Q: If the Sixers had the #1 pick last year, do you think they still would've went with Embiid? I'm perfectly happy they snagged him at three, though I'm super curious if their plan A all along was to tank two seasons in a row.

Absolutely.

Last year in the week leading up to the draft, I mentioned to some of the LB staff that I had strong indication that Embiid was #1 on their big board. I didn't have the ability to report that at the time, but everything that's happened since has only confirmed that belief.

Now, I don't believe their intent was to tank two years in a row. I don't think Embiid's short-term availability impacted their decision to draft him, either positively or negatively. They didn't draft Embiid because they could tank a second season, but him missing the season didn't cause them to avoid drafting him, either. In my opinion, they targeted Embiid because he had the best chance to be a franchise player.


Dan:

Q: Can you break down the slot values of contracts for certain draft picks under the current CBA, and how that might play into this upcoming draft?


How much value do those guys have because they were drafted relatively low, at the 6 and 11 slots - shouldn't that mean that, assuming two max contracts after their rookie deals are up, the first say ten years of their careers would be FAR smaller contracts than a top 3 pick (Embiid and/or this year's) will be?

Larry Coon provides a great resource for that. One thing to keep in mind is that those tables are the NBA's slotted value. Teams and players can then negotiate 20% up or down from that first-year value. In practice, just assume that every draft pick is going to get 120% of the slotted contract.

One thing to keep in mind: The lower the pick, the higher the 4th year raise, so that narrows the gap, although only by a little bit.

Just going off of slotted amounts, the total value for a 4 year contract for #3, #6, and #11 would be:

#3 (2014 draft): 4 years, $16.7 million

#6 (2013 draft): 4 years, $11.9 million

#11 (2013 draft): 4 years, $8.4 million

It's also worth pointing out that the salaries for first round picks are already slotted out through the duration of the CBA, whereas the new national TV deal that could completely change the economic landscape of the NBA could make these real value contracts, especially if the league and players association don't opt out of the CBA in 2017.

They would all have roughly the same earning potential for the second contract (slight difference because of assumed increase in cap in the one year that separates when they hit free agency). Larry Coon describes that here.

So, there is a slight difference in total earning potential, but you're only talking about $8-10 million, which after two NBA contracts that span a 9 year period, isn't all that significant. The real difference in earning potential is determined by what the various prospects show over their 4 year rookie contract.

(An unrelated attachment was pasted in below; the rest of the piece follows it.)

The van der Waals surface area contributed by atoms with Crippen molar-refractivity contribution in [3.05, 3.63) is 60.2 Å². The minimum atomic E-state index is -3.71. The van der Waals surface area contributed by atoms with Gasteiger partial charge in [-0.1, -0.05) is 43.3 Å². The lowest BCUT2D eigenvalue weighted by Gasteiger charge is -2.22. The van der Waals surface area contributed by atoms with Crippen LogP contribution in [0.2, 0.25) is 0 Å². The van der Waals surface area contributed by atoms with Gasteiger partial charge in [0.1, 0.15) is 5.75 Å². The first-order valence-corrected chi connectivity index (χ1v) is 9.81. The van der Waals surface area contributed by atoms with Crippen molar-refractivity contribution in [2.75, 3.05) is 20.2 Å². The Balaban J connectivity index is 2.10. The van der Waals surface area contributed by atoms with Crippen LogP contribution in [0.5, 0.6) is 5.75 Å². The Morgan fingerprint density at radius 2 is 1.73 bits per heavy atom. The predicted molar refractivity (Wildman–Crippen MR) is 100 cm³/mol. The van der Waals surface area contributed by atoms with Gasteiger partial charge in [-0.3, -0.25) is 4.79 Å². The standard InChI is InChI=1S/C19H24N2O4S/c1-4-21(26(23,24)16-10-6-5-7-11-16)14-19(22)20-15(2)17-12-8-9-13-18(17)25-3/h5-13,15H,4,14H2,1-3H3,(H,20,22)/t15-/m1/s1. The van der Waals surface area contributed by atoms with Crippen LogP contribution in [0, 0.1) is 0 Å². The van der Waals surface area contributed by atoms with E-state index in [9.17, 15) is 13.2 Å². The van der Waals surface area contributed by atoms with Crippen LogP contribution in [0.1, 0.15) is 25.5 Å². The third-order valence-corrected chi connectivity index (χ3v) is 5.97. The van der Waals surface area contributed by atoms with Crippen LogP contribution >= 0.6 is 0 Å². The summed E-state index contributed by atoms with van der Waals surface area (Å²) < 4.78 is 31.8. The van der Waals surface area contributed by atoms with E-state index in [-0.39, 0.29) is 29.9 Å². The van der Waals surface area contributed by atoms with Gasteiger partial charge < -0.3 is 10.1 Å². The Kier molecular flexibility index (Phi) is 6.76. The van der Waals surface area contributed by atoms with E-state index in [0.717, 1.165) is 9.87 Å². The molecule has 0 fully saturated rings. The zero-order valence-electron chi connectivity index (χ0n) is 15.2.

Jay (similar question from Tony):

Q: Can you talk about Jordan McRae and how he'll fit in on the Sixers? Do you see him coming over after his season is over with in Australia? From looking at their schedule online, seems like they have about a 5 weeks left (plus playoffs?). Do you think he'd immediately get heavy minutes on this team? What do you see for him next year?

Regular season ends in late February. I think there's a chance he comes over. I'd put it at ~50% he comes over, if for nothing more than they want to see him in practice.

Do I think he's ready to be a regular rotation player? Not necessarily. I think he has the talent offensively to contribute, but I think he has quite a bit of work to do before he's capable of defending NBA wings on a regular basis. I think Brett Brown could have a bit of a challenge getting him to consistently commit himself on that end of the court, and his strength is an obvious concern. But, while not tall, his length does give him some tools.

That being said, whether he's really ready might not have all that much bearing. They may just want to evaluate him and see how he responds. So if he comes over, I do think he'll get some minutes.


Jay (similar question from David):

Q: Is there a ranking of international leagues?

I'm sure various analytical projection systems do try to estimate how well stats translate from the various league, although I'm not sure of any that list how each position and stat translates from each league publicly.

Of scouts, I'm not sure there is a generally agreed upon consensus, and some of the leagues fluctuate from time to time. The Turkish Basketball League and Chinese Basketball Association have both improved over the past 5-10 years, for example.

Most people will have the ACB in Spain as being as good as any league outside of the NBA, and it's pretty unanimously thought of as the highest competition among the international leagues. Greece (HEBA), Lega Basket Seri A (Italy), and French Pro A league (France) are also consistently strong, and I would have them in that second tier of leagues.

I would have the Turkish Basketball League in the next tier, and the CBA right around there as well, although while the top-end talent in the CBA has been improving of late, it's still spread pretty thin. The NBL is probably the league I know the least about, and the one that I've followed the least closely before this year.

That will wrap it up. Thanks to everybody who submitted questions, and my apologies if I didn't answer yours. If you want to submit a question for next week, either hit me up on twitter (include #sixersmailbag in the tweet) or send me an email.